Roger Daltrey on the future of The Who: “I’m happy saying that part of my life is over”

The frontman says he and Pete Townshend need to sit down for a meeting to discuss the future.

Roger Daltrey performing live

Credit: Rob Ball/WireImage

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The Who have had their fair share of hiatuses during their decades-long tenure, but frontman Roger Daltrey says he wouldn’t mind saying goodbye to the band once and for all.

In a new interview with The Times, The Who frontman insists that Pete Townshend is ultimately the one who will decide the future of the band, but he is content with laying the band to rest where it currently is.

“I don’t write the songs – I never did,” he says. “[Pete and I] need to sit down and have a meeting, but at the moment I’m happy saying that part of my life is over.”

Speaking to Record Collector last year, Townshend hinted that the future was unclear; “I think it’s time for Roger and I to go to lunch and have a chat about what happens next,” he said. “Sandringham shouldn’t feel like the end of anything, but it feels like the end of an era.”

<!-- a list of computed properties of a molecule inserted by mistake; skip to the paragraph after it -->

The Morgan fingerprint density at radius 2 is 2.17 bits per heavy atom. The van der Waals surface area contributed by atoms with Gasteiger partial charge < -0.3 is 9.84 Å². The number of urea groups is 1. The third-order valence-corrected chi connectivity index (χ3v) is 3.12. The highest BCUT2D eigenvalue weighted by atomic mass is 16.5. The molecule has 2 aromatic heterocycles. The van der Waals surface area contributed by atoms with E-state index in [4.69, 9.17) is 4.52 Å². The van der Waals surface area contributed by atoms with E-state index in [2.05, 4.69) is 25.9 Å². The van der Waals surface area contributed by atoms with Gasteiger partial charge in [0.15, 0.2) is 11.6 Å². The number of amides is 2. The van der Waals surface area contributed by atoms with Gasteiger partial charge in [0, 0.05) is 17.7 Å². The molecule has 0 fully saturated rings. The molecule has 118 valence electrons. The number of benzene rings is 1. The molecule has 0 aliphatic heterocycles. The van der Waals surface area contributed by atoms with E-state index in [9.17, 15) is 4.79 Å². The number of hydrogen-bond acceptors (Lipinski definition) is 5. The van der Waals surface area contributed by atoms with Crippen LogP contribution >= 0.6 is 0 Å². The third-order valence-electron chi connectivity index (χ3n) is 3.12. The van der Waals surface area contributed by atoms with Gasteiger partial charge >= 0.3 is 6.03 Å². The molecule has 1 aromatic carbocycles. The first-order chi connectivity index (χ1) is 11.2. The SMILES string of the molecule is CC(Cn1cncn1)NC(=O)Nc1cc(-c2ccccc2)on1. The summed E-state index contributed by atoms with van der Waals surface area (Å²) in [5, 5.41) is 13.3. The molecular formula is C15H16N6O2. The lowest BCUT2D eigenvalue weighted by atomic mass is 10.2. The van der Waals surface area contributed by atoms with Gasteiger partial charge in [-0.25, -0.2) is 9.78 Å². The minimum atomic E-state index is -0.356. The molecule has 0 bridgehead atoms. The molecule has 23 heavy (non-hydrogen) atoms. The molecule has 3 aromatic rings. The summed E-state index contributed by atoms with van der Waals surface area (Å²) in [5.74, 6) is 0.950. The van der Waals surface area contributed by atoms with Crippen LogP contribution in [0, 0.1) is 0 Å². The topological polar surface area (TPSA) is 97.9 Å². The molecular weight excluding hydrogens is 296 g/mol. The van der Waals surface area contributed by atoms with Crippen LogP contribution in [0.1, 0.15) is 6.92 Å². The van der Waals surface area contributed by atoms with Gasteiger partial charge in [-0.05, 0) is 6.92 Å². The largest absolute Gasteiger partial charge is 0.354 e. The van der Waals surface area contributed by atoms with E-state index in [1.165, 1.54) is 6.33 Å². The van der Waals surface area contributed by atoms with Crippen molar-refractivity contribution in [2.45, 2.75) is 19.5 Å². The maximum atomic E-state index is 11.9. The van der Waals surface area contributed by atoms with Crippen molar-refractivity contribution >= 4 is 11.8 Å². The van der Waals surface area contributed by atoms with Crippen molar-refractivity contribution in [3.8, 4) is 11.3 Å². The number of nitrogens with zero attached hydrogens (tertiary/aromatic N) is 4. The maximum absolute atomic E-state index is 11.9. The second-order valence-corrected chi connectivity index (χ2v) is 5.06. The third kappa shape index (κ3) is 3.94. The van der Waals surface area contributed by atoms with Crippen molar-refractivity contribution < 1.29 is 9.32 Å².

While the climactic orchestral shows last Summer at the Sandringham Estate felt like a triumphant way to close off The Who’s legacy, there’s no firm decision on band’s future. “It’s a question of, really, what is feasible, what would be lucrative, what would be fun?” Townshend added. “So, I wrote to Roger and said, come on, let’s have a chat and see what’s there.”

Despite the possibility of The Who calling it a day, it will certainly not be the last we see of The Who’s tunes onstage. The Who‘s Tommy musical is set to return to Broadway in 2024.

Townshend is also currently working on a new rock opera, inspired by his novel The Age Of Anxiety. The opera will host a slew of new songs, exploring themes of metal health, environmental anxiety, and the harrowing impact social media is having on the next generation.

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